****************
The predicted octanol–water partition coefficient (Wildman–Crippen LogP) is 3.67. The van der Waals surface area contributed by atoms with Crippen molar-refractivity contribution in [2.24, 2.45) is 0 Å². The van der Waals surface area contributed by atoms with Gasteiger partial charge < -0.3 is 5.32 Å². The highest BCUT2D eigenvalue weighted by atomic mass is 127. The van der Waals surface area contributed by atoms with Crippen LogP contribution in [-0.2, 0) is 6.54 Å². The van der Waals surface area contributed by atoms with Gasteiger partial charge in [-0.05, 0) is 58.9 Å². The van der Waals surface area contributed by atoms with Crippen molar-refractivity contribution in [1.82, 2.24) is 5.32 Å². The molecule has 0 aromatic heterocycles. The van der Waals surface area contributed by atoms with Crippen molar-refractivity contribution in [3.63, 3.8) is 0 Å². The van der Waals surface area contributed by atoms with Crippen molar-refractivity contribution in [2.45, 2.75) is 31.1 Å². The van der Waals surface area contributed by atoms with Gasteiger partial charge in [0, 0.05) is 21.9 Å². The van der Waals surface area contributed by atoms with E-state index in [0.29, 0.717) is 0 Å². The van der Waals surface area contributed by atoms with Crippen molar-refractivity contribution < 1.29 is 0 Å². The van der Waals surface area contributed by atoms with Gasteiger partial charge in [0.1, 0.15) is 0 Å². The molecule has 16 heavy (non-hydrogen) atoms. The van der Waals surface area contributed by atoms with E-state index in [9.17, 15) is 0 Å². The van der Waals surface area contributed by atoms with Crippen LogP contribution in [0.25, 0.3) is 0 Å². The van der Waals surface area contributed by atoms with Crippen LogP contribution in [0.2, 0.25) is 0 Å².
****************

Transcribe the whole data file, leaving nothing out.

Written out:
The predicted octanol–water partition coefficient (Wildman–Crippen LogP) is 3.67. The van der Waals surface area contributed by atoms with Crippen molar-refractivity contribution in [2.24, 2.45) is 0 Å². The van der Waals surface area contributed by atoms with Gasteiger partial charge < -0.3 is 5.32 Å². The highest BCUT2D eigenvalue weighted by atomic mass is 127. The van der Waals surface area contributed by atoms with Crippen LogP contribution in [-0.2, 0) is 6.54 Å². The van der Waals surface area contributed by atoms with Gasteiger partial charge in [-0.05, 0) is 58.9 Å². The van der Waals surface area contributed by atoms with Crippen molar-refractivity contribution in [1.82, 2.24) is 5.32 Å². The molecule has 0 aromatic heterocycles. The van der Waals surface area contributed by atoms with Crippen molar-refractivity contribution in [3.63, 3.8) is 0 Å². The van der Waals surface area contributed by atoms with Crippen molar-refractivity contribution in [2.45, 2.75) is 31.1 Å². The van der Waals surface area contributed by atoms with Gasteiger partial charge in [0, 0.05) is 21.9 Å². The van der Waals surface area contributed by atoms with E-state index in [0.29, 0.717) is 0 Å². The van der Waals surface area contributed by atoms with Crippen molar-refractivity contribution < 1.29 is 0 Å². The van der Waals surface area contributed by atoms with Gasteiger partial charge in [0.1, 0.15) is 0 Å². The molecule has 16 heavy (non-hydrogen) atoms. The van der Waals surface area contributed by atoms with E-state index in [9.17, 15) is 0 Å². The van der Waals surface area contributed by atoms with Crippen LogP contribution in [0.25, 0.3) is 0 Å². The van der Waals surface area contributed by atoms with Crippen LogP contribution in [0.2, 0.25) is 0 Å².